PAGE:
By being diligent at the time of buying the fund, you can avoid the disruption that mergers and acquisitions of mutual funds can cause to your investments
At the beginning of last week came the news that Lotus India Asset Management Company (AMC), a young fund house, was being taken over by Religare Aegon AMC, a new entrant. Several reasons are being attributed for Lotus India AMC’s sellout. According to industry insiders, its Singapore-based promoters — Fullerton Fund Management Group and Sabre Capital Worldwide — were facing liquidity pressure in their own markets and were unwilling to inject further capital into their Indian venture. Two, Lotus India had become primarily a debt fund house: more than 90 per cent of its assets under management (AUM) came from debt products, which are low-margin products. So the entity wasn’t making much money. And three, the last straw was the heavy redemption pressure faced by the fund house in its liquid funds and fixed maturity plans (FMPs) in recent weeks leading to its AUM almost halving from its peak of around Rs 11,000 crore to around Rs 5,457 crore now.
This takeover of Lotus India AMC by Religare Aegon is not the first instance of acquisition in the Indian mutual fund industry and will certainly not be the last. Experts, in fact, see this takeover as the beginning of a trend. Recently, Stanchart AMC was acquired by IDFC and ABN Amro by Fortis.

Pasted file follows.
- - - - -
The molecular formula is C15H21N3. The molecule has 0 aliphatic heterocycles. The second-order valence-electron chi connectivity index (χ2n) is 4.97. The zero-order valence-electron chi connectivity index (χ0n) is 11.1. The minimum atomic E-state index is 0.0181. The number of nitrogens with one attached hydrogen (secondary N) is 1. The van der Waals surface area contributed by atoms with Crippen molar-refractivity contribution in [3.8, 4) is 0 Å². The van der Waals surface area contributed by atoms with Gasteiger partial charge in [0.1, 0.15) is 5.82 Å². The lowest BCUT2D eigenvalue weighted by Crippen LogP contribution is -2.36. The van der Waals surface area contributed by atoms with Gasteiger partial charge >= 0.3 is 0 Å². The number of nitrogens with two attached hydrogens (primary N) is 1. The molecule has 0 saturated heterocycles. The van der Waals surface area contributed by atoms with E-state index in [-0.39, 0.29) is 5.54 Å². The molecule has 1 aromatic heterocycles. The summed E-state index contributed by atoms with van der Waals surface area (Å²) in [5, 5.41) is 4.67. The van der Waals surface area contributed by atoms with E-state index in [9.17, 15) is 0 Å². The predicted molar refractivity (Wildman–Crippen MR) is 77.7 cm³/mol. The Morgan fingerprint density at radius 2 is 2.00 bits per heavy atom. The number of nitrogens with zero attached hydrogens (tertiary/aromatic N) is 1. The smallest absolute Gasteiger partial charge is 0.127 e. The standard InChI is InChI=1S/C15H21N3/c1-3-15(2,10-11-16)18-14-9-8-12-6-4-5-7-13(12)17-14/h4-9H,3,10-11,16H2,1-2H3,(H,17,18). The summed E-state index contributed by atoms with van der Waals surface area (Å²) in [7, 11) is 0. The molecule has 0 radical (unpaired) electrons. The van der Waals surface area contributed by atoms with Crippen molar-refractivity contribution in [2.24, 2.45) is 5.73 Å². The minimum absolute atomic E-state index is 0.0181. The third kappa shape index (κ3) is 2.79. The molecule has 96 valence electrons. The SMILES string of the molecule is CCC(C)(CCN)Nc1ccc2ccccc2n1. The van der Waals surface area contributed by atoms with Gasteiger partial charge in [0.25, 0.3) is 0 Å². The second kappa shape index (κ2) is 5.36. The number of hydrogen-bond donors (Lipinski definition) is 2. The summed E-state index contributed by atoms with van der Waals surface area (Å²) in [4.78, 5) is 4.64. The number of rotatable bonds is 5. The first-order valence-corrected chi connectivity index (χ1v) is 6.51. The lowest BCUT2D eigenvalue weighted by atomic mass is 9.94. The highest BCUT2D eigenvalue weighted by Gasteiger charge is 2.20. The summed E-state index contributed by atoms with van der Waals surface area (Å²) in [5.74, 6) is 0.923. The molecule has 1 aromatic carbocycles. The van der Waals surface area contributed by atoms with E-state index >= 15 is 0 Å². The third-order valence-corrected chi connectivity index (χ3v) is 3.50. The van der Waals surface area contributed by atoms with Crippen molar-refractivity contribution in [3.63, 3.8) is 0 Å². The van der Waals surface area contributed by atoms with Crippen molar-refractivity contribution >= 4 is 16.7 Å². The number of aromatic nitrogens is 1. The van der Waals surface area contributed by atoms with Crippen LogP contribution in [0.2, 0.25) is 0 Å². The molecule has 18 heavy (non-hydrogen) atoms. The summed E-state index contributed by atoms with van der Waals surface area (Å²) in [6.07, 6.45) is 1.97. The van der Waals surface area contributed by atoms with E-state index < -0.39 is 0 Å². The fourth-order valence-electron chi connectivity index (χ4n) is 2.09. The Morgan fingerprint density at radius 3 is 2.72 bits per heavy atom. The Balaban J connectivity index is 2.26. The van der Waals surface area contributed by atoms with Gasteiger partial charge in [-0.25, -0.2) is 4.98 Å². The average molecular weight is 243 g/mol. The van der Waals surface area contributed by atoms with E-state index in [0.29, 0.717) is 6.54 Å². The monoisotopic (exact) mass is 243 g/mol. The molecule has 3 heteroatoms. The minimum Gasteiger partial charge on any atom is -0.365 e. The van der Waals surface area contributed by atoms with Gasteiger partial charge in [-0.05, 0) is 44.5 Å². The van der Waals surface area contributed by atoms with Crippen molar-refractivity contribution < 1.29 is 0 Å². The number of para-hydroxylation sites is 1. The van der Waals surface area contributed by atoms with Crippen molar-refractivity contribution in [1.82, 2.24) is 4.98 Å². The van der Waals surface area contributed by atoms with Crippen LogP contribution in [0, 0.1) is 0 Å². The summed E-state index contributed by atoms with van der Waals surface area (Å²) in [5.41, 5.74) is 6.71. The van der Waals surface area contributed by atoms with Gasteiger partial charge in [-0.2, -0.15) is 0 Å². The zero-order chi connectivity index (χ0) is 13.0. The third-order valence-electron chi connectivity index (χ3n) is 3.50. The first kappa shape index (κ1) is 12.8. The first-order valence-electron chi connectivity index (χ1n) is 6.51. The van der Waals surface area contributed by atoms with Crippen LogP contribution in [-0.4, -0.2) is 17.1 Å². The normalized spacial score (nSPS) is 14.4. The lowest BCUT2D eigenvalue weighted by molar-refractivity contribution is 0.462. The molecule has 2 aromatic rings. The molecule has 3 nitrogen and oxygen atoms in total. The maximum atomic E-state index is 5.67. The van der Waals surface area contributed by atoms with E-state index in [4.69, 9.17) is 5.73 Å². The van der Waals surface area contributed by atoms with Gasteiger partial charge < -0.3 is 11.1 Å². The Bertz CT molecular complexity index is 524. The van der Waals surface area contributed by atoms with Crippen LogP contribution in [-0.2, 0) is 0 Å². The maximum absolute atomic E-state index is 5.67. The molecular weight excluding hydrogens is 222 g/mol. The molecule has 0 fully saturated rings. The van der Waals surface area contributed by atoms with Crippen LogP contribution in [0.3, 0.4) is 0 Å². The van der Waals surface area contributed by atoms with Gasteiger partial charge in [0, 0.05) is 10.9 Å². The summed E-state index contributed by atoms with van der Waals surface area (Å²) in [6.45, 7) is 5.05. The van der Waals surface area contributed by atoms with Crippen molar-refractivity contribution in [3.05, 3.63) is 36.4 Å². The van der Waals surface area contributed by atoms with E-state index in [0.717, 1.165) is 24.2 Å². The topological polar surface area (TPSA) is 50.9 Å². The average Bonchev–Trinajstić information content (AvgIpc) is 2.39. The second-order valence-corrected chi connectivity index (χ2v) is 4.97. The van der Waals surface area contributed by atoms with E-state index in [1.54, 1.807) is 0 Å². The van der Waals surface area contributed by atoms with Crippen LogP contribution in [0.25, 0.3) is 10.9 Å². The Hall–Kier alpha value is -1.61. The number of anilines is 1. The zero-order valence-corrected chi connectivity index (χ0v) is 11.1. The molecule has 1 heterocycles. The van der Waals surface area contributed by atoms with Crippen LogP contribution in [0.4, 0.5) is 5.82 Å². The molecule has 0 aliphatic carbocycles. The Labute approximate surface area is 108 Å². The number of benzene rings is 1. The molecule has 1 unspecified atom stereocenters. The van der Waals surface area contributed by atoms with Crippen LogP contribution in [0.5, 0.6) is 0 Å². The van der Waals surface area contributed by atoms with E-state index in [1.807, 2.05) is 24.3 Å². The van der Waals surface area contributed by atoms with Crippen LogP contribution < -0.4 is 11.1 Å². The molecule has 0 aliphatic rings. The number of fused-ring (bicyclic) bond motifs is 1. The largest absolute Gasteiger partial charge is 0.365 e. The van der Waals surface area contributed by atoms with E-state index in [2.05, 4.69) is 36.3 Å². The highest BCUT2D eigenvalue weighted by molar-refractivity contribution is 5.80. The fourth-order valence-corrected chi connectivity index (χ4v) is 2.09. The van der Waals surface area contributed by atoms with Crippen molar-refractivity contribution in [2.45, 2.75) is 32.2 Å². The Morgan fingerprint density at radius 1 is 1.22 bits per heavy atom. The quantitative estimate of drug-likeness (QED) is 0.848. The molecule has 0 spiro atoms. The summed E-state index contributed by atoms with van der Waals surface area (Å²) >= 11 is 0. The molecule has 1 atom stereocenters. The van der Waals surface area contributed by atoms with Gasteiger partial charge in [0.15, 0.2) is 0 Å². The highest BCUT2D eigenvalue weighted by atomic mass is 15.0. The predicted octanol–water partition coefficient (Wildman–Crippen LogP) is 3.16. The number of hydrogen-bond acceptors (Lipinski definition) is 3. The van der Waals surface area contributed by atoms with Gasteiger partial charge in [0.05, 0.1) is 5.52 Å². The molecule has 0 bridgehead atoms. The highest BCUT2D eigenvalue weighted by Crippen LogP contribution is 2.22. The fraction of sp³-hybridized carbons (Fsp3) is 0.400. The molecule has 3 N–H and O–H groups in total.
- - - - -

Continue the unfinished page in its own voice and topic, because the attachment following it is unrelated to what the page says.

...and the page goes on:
According to Prasun Mukherjee, a Kolkata-based mutual fund analyst, “As the mutual fund industry in India matures, the pace of mergers and acquisitions (M&As) will only accelerate.” Adds Uma Shashikant, managing director, Centre for Investment Education and Learning: “Many smaller funds, unable to carry on in the current markets, will be sold off. Having fewer but larger players will be good for the industry and investors. Without a size of at least Rs 10,000 crore, it makes no sense to run a fund house.”
Don’t panic yet
In case of a takeover, investors need not panic. The new fund house will offer them the option to withdraw their funds. If they do not like the new entity that has taken control, they may exit the fund.
In the case of Lotus, most of its assets were in debt funds. Says Mukherjee: “In case of debt funds, quality of fund management is not such a big issue.” As the saying goes within the fund management